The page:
President, Mrs. Carrie A. Bussey; first vice-president, Mrs.
Lucretia Holbrooke; second vice-president, Mrs. Sarah J.
Ottley; recording secretary, Mrs. Eva Dear; corresponding
secretary, Mrs. Jennie McKinney; treasurer, Mrs. Harriet
Padden; auditors, Mrs. Charlotte Johnson and Mrs. N.
W. Wolcott; delegate to state convention, Mrs. Carrie A.
Bussey; alternate, Mrs. James McKinney; delegates to the
county convention, Mrs. A. J. Wright, Mrs. Parmalee, Mrs. Van
Nostrand and Mrs. Pond; alternates, Miss Stewart,
Mrs. Wolcott, Mrs. Dewey and Mrs. Mulcahy. The prize
offered by the club for the best essay on woman suffrage was awarded to
Miss Grace Crampton, who will read the essay at the county
convention of the political equality clubs to be held at Phelps May
24th. Second prize was awarded to Miss Anna Devoll.
From Geneva Daily Times 29 April 1909
Phelps, N. Y. - Howard Jones, an employee at Fridley's saw mill,
north of Phelps, was painfully injured yesterday by being struck on the
side of the head with a small stick of wood repelled from a buzz saw.
The lobe of his right ear was mangled and the glancing blow of the
stick on the skull made an ugly wound. Dr. W. A. Howe was called to
dress the injury. Had the stick struck squarely, it is quite probable
that Mr. Jones would have been fatally injured.
From Ontario County Journal 30 April 1909
While driving down Ontario street shortly after noon on Friday, Michael
O'Hora, who lives a short distance east of Shortsville, was thrown
from his wagon and seriously injured. O'Hora had been to the mill and
was on his way home, the heavy wagon loaded with feed. When in front of
the jail, a clovis attaching the right hand whippletree dropped off,
allowing it to strike the horse's heels. The wagon tongue then dropped
down and the horses started to run. O'Hora clung to the reins, but when
near the corner of Wood street, the front wheel struck the curb and
O'Hora was thrown to the pavement, one of the wheels grazing and badly
bruising his head. The horses were caught on Wood street by James
Mooney. Dr. P. M. Donovan attended the injuries of O'Hora and he
was removed to the Memorial hospital.
Bristol, N. Y. - There are a few new cases of measles at
Baptist Hill: Ralph Atcheson, Alfonso Fisher, Mabel Wells, Lloyd
Wells, Harold Ingraham, and several cases in the western part of
From Geneva Daily Times 1 May 1909
While going up Genesee street at 11 o'clock this morning, one of the
delivery wagons of the Geneva Milk Co. was struck by a street car at a
point nearly opposite John street. The wagon was overturned and the
driver, George Cooley, was thrown to the pavement, receiving a
fracture of the collar bone. Dr. Gardner B. Young was called and
reduced the fracture. The glass of the wagon was smashed, but otherwise
was not seriously damaged. The horse escaped injury.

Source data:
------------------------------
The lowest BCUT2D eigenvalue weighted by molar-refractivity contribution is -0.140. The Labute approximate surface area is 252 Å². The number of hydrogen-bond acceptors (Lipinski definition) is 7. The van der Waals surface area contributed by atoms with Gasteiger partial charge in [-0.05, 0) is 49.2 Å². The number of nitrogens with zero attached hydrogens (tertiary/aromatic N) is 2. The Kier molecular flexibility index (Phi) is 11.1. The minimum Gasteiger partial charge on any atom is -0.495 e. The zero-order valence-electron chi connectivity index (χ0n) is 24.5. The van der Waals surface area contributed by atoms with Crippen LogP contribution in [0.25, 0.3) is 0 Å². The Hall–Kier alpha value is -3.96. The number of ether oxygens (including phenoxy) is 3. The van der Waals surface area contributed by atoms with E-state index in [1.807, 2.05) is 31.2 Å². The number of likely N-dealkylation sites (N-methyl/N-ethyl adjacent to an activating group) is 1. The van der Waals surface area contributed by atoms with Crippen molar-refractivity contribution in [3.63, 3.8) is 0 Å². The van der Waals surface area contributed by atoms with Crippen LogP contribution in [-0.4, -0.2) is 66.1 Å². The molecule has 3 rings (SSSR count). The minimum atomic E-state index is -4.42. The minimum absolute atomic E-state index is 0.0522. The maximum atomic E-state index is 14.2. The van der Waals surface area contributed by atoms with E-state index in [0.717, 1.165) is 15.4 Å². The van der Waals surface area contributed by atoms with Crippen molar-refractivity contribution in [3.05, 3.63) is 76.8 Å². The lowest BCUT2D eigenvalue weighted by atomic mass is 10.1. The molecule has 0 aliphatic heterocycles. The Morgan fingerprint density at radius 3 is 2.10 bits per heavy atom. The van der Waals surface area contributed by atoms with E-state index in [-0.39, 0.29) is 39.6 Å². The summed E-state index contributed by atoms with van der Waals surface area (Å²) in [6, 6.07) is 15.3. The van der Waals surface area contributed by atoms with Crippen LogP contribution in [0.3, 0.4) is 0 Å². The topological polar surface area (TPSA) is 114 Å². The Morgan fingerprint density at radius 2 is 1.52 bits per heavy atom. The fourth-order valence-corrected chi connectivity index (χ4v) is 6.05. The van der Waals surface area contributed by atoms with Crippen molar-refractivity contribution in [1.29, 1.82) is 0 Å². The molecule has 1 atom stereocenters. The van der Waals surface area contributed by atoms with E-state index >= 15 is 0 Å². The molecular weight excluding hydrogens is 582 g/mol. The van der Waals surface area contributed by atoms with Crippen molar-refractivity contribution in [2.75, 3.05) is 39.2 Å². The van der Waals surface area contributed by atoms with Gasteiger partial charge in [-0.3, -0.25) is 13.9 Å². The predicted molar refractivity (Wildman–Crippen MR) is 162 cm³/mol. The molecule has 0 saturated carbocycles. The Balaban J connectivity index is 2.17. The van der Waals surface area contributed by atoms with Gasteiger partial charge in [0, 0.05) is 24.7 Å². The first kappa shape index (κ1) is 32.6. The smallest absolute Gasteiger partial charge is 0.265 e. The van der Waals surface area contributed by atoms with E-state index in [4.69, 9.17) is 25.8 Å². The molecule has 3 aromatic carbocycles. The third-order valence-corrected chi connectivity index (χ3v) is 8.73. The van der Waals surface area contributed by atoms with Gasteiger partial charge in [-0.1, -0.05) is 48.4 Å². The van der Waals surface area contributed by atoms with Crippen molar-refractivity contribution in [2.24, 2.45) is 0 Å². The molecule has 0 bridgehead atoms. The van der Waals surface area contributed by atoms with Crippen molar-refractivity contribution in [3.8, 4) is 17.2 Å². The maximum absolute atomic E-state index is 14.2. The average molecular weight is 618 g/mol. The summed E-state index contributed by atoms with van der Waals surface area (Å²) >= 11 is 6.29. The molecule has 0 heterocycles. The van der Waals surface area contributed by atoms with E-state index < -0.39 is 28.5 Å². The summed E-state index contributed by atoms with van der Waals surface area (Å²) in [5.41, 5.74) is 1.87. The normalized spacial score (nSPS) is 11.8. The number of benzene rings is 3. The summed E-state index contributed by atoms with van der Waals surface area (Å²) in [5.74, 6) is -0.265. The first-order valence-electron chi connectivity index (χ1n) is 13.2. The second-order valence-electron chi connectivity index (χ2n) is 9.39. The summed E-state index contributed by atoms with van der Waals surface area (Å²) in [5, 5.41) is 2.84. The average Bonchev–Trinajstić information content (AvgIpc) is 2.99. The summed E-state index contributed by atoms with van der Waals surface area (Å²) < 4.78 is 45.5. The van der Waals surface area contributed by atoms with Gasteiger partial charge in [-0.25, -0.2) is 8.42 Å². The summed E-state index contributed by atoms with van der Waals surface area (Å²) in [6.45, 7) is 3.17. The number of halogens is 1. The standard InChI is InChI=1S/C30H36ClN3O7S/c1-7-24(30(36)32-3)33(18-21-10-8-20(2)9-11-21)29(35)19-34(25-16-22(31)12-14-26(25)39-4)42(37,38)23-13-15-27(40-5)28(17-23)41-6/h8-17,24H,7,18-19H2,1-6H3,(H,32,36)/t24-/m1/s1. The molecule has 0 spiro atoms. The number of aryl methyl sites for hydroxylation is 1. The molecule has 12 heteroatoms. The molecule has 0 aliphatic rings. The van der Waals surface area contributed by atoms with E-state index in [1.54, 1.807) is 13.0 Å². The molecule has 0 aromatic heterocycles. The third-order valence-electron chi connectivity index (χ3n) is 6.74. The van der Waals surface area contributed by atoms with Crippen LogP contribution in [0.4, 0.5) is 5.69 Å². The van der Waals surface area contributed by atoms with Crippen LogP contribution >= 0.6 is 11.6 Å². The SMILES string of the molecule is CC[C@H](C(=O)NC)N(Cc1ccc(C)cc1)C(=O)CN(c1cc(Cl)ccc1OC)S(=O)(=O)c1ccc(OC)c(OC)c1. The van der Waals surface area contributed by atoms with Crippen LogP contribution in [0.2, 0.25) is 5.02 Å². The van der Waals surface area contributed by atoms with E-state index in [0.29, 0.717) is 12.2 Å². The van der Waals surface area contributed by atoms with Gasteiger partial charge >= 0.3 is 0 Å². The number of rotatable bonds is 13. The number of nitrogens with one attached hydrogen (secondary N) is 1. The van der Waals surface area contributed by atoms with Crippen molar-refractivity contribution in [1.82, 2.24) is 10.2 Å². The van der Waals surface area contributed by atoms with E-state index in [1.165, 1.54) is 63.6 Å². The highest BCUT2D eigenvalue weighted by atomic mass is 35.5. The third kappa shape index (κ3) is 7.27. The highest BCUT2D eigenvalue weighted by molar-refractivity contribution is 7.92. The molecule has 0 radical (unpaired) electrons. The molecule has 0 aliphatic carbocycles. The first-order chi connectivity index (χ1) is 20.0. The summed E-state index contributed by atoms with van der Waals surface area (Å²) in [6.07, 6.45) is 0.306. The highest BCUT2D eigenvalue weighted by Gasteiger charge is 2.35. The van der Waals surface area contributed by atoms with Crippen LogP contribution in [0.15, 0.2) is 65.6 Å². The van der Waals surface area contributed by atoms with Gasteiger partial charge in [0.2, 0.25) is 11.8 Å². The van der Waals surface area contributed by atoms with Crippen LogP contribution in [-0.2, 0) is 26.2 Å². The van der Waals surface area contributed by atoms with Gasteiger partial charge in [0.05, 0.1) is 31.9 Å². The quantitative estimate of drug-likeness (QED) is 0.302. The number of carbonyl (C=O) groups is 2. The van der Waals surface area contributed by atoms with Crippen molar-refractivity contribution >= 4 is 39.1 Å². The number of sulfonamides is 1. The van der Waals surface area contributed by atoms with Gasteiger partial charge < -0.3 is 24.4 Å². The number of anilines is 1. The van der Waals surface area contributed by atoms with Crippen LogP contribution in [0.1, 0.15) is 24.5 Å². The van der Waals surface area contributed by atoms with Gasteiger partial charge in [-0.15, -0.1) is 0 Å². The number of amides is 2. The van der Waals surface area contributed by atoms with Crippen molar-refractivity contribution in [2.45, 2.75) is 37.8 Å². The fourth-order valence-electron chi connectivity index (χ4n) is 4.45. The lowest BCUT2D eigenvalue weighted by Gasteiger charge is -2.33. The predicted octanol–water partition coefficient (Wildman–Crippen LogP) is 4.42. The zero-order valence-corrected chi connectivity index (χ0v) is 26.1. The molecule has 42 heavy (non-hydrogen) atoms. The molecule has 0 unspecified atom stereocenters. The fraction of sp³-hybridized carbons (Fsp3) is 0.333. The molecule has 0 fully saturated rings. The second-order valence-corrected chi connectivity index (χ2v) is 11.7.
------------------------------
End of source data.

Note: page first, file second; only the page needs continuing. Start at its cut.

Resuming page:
From Geneva Daily Times 3 May 1909
Manchester, N. Y. - Mrs. Elizabeth Smith of State street, the
oldest person in this village, and who is now in her 89th year, is
engaged in the work of piecing a quilt which is nearly completed. This
quilt will contain nearly 700 pieces and will require nearly two
million stitches. Mrs. Smith is an expert with the needle, and in her
girlhood days was considered one of the finest lace makers in England.
She was engaged in making what was known as Nottingham lace, and the
fine needlework displayed in this quilt shows her remarkable skill.
When she was 84 years of age, she made a quilt. Then she did not use
spectacles, and her eyesight is good today considering that she has
nearly reached four score and ten, and she sometimes indulges in sewing
for an hour with her "glasses." She was born in Nottingham, England,
where she married Reuben Smith. She came to America 67 years ago on a
sailing vessel and was 39 days making the journey from Liverpool to New
York. She has lived in the same house over 62 years, and when she first
came to Manchester, which was 67 years ago, the settled portion of the
village was along Main street. Where her house now stands was then a
dense woods. Today it is one of the principal streets of the village.
Mrs. Smith's mind is remarkably bright, and she can relate in a glowing
manner descriptions of many of the places of interest that she visited
in her younger days.
From Ontario County Journal 7 May 1909
Bristol, N. Y. - Mr. and Mrs. John Savage, two sons and daughter, Leona,
Mr. and Mrs. Hollis McPherson and daughter and Floyd Murray attended
a family reunion at the home of Thomas Murray, at Canadice,
the occasion being Mr. Murray's 75th birthday. Mr. Murray has been a
Naples, N. Y. - Two serious accidents are reported, both
victims being aged veterans. During one of the recent gales, David
L. Ross, of Gulick, was standing near a hay stack pile of poles,
and the stack was lifted and the poles sent every way; two of them fell
upon him nearly breaking his back and smashing his head. He feels that
he had a very narrow escape from death. Saturday, C. W. Watkins, of
the village, about 80 years of age, somehow, he knows not how, fell
down the cellar stairs very heavily. No one else was in the house and
he lay at the bottom with a dislocated shoulder and a cut in his head,
from which the blood had flowed so profusely as to form a pool. It was
45 minutes before he was found. He had no remembrance of anything that
had happened. He was restored, his shoulder set and his deep cut sewed